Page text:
County plans for growth, prosperity and international markets
Wednesday, Feb 12, 2014 06:00 am
Sturgeon County is planning for growth and prosperity.
Those were the words of Mayor Tom Flynn while speaking at the county’s economic development breakfast on Friday.
Flynn said economic development will remain one of the main focus areas for the county in coming years, and his council will continue to work on creating a positive environment for new and existing business.
“I believe business prefers to invest where there is opportunity, where there is a positive environment and where government works together to help business be successful,” he said.
One of the main projects expected to continue moving the local economy forward is the North West upgrader, said Flynn. The county remains committed to the refinery project, expecting it to bring long-term sustainability and a high quality of life to residents and county neighbours, he said.
The county is also planning a number of new servicing initiatives and infrastructure changes to support industrial growth and the development of the Sturgeon Valley, he said. Among them is a revised area structure plan for Villeneuve Airport, which is now in the planning phase, he said.
“As part of this process we are working with the Edmonton International Airport authorities as one of the key stakeholders,” he said. “We will be working with them on a long-term strategy for the development of the airport lands and co-ordinate growth for the rest of the hamlet.”
Other projects include working with Alberta Transportation on solving road issues such as the intersection of Highways 37, 16 and 825, he said. The county is also allocating dollars to the construction of new roads and their maintenance, including the reconstruction of Starkey Road and finishing paving work on Cardiff Road, he said.
Sturgeon County Industrial Park is expected to grow by another 982 acres in 2014 (last year, the county had allocated 644 acres to its growth). Flynn said the county is also completing an update to the park’s reservoir and upgrading its roads to better serve existing and prospective clients.
The next wave of development in the county is expected to come from Asian petrochemical companies, said Jordan Rumohr, Sturgeon County’s manager of economic development.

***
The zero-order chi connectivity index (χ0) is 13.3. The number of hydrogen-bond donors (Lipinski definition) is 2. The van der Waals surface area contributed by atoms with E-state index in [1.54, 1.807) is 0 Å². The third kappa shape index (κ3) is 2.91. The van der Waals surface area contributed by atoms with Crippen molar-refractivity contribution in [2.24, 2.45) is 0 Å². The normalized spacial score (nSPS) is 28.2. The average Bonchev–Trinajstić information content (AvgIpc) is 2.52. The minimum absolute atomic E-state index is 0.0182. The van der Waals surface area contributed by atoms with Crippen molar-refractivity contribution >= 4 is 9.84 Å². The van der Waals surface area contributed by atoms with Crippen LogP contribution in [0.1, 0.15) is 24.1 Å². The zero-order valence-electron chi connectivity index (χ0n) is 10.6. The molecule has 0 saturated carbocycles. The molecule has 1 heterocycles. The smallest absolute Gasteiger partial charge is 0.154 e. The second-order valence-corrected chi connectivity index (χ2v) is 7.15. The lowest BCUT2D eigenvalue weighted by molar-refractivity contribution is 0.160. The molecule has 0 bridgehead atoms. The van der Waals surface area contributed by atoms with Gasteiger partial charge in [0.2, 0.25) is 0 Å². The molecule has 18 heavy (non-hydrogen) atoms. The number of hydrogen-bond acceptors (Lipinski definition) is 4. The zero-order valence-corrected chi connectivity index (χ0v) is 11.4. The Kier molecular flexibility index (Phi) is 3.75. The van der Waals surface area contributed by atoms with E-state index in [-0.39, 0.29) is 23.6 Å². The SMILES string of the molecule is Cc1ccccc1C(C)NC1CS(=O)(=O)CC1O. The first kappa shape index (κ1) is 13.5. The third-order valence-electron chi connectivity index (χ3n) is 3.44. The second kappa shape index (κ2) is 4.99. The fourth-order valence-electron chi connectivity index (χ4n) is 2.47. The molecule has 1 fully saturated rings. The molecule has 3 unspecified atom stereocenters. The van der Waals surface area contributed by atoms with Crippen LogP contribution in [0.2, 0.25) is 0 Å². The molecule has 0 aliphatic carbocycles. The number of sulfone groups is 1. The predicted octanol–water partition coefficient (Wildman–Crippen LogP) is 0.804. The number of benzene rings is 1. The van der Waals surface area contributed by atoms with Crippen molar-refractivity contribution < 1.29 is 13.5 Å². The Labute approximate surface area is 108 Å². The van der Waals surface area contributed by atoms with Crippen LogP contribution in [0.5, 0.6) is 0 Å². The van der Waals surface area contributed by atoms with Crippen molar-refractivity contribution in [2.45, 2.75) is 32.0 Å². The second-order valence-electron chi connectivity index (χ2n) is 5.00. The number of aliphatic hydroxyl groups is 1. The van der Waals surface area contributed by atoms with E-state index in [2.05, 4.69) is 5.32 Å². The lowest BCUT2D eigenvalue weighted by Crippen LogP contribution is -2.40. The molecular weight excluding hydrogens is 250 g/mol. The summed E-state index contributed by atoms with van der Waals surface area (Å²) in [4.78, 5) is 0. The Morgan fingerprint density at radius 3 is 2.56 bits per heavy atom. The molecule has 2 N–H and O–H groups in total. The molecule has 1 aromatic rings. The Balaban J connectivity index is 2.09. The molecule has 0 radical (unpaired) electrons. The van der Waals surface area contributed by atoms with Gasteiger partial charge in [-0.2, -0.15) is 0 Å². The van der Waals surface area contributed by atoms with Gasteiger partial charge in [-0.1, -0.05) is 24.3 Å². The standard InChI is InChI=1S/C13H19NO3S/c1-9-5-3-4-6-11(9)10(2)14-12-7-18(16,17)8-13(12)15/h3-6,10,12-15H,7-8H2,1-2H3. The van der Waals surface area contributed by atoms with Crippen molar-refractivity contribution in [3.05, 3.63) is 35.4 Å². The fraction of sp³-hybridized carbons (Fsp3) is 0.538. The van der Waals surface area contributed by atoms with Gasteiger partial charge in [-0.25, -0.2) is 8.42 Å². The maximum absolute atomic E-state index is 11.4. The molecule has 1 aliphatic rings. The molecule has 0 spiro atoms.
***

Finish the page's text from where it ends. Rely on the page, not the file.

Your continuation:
Rumohr said the county has hosted several of the companies in recent years. Thanks to additional lands made available in its industrial park, the county will be able to field new inquiries and potential investment deals, he said.
“We are getting a lot of international interest. In a lot of cases even more than we are dealing with domestically,” he said. “We are also working with a number of different companies from all over the world … and there is continued interest in the shale gas potential.”
Guest speaker Paul Tsounis congratulated the county on investing time and money to bringing in the North West refinery and new investment opportunities from around the world. Tsounis is the director of Energy Economics, Markets and Forecasting with the Alberta government.
He said that the Organization of Petroleum Exporting Countries (OPEC) has dominated the world supply for crude and gas for the longest time. Now that organization, with many of its countries located in the Middle East, is indicating a decrease in supply.
That provided new opportunities for other markets to take over, he said. He stressed, however, that Alberta should move oil and gas within its own borders rather than relying on the United States, which is dealing with environmental concerns and flat energy demand.
“The Sturgeon refinery is not just a piece of machinery. It’s a market,” he said. “It’s another market for our crude.”